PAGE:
BUSINESS may not be brisk, however, OKU Dobi Sdn Bhd at Mid Valley City in Kuala Lumpur has a fair share of regular customers.
As the name goes, the laundry service is managed by four disabled persons including three with learning problems.
The four are among those trained by qualified Job Coaches in the country as part of a programme introduced by the Social Welfare Department in 2012.
The fourth staff of the laundry shop is the supervisor Muhammad Syazani Sazali, 30, who has cerebral palsy.
“I am a senior staff here and I am able to communicate better with the customers compared to my fellow workers who are slow learners. I am able to lead the team as I have a few years of experience,” said Muhammad Syazani who lives with his grandmother.
Since he is unable to drive, he relies on an app-based taxi service to reach his workplace and return home.
As for his colleagues, they were trained by the Job Coach to take the public transport such as the train or bus to work.
He said business was slow at the laundry as the public may not be familiar communicating with persons with learning disability.
He urged the public to give those with learning disability a chance to support themselves financially.
OKU Dobi would hand out a form to the customer to indicate what sort of service they required such as dry-cleaning or wash and iron. This simplified communication between the staff and the customers.
“We are fortunate to have customers who are patient with us. We have better business during school holidays with up to 21 customers per month. Guests who stay in nearby hotels would send their laundry to us. If not for that, the business is rather slow.
“A tourist from China who was satisfied with our service was kind enough to promote our laundry to his friends. All his friends who visited Kuala Lumpur have been sending their laundry to us,” added Muhammad Syazani.
However, it was not smooth sailing for them as there were some who took the opportunity to bully and cheat the workers; knowing they were slow-learners.
“We had one incident where a customer took advantage of the situation by ‘bullying’ a staff. My colleagues have been trained to reject clothes with stains that are impossible to remove.
“The customer walked in with a damaged jacket that had a tough stain. My colleague had refused to take the jacket, however, the customer insisted that he took the garment.
“After the dry-cleaning service, the customer demanded RM5,000 claiming the jacket was damaged. We got a tailor to stitch a new jacket and it costs RM2,000. The cost was borne by a generous donor but we learnt our lesson not to fall prey to those who come to our shop with bad intentions,” he said.
The OKU Dobi is located at The Gardens South Tower, Level P2, Mid Valley City. For details, call 017-2544 390 or 03-22820541.
The Mydin chain of malls, hypermarket and supermarket has 160 disabled staff, mostly with learning disabilities, hired with the help from Job Coach.
Raimirafy Ramli, 25, has cerebral palsy and speech impairment. To get to work, he travels from Tanjung Malim to Mydin Rawang by train as taught by his Job Coach. He and two of his colleagues carry out stock keeping and sometimes assist customers to find products at Mydin.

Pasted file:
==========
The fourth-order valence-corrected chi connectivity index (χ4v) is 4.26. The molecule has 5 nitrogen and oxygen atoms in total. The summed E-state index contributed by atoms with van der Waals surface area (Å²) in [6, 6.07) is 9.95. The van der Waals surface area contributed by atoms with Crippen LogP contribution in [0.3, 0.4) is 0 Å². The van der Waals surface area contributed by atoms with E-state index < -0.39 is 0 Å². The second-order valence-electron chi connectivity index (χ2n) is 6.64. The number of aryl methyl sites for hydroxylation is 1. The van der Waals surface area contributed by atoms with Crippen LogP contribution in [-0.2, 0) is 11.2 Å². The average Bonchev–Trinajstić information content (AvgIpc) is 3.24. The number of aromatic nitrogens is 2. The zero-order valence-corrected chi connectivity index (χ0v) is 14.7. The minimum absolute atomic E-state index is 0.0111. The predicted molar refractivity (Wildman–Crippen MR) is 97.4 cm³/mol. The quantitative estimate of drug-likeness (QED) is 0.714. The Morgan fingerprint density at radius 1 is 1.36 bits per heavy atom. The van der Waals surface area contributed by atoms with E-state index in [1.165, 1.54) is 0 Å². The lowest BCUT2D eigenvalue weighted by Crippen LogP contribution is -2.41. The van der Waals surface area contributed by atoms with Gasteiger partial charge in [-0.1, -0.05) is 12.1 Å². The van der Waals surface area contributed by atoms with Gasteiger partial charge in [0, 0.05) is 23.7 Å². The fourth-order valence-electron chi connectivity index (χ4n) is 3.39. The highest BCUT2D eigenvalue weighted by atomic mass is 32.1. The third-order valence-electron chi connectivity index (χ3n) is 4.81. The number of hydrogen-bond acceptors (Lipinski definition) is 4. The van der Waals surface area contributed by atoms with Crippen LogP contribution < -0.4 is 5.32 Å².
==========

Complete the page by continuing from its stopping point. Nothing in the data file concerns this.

“I want to save money and buy a motorcycle,” said Raimirafy, who was grateful to hold a job at Mydin. He said he has many friends at the workplace and this was a plus factor.
Raimirafy said it was tough for him to secure a job previously, and he was glad his Job Coach trained him well to carry out the task at the workplace.
His fellow worker Muhd Firdaus Lazili, 24, has learning disability and needs extra reminder from his supervisor, yet he is able to perform to satisfactory level at work.
Another staff Siti Norfarah Dilah Mohamad, 30, is diligent at work despite her learning disability.
Mydin Retail Academy senior trainer Ahmad Yirozainee Yaacob said most organisations would prefer to hire those with physical disabilities because they were easier to train.
However, with the help from Job Coach, the company was able to hire those with learning disability too.
He said the disabled workers at Mydin had good discipline, were punctual and turned up for work regularly.
“For the first few weeks or days, the Job Coach will teach the disabled everything they need to know.
“We at Mydin have video training which is easier for those with learning disability to follow.
“We first hired 40 disabled staff but now we have 160 because they are capable and have positive work traits,” he said.
The Intercontinental Kuala Lumpur has been hiring persons with disabilities even before 2012 because the company believes in an inclusive society.
Intercontinental Kuala Lumpur Human Resources director Wendy Ho said the company had nine staff with disability. Most of them are slow learners, including those with autism.
She said one of the former disabled staff saved up some money and bought a People’s Housing Scheme (PPR) flat. He had returned to his hometown to take care of his ailing parents.
“They have very good discipline and take instructions well. They even come ahead of time and sometimes work better than the others as they love their job.
“Our staff Jerry Tham is a slow learner but he can bake numerous jars of cookies without feeling bored and he does them very well,” she said.
Ho said the disabled staff were paid the same as able-bodied persons and they have room for career advancement.
Ho, who is also a qualified Job Coach, said it was important for parents of persons with disability to trust and allow their children to hold a job.
“We need the support from the parents to allow Job Coaches to train their children. Similarly employers must also be prepared to have an inclusive environment and cater to the needs of a disabled staff,” she said.
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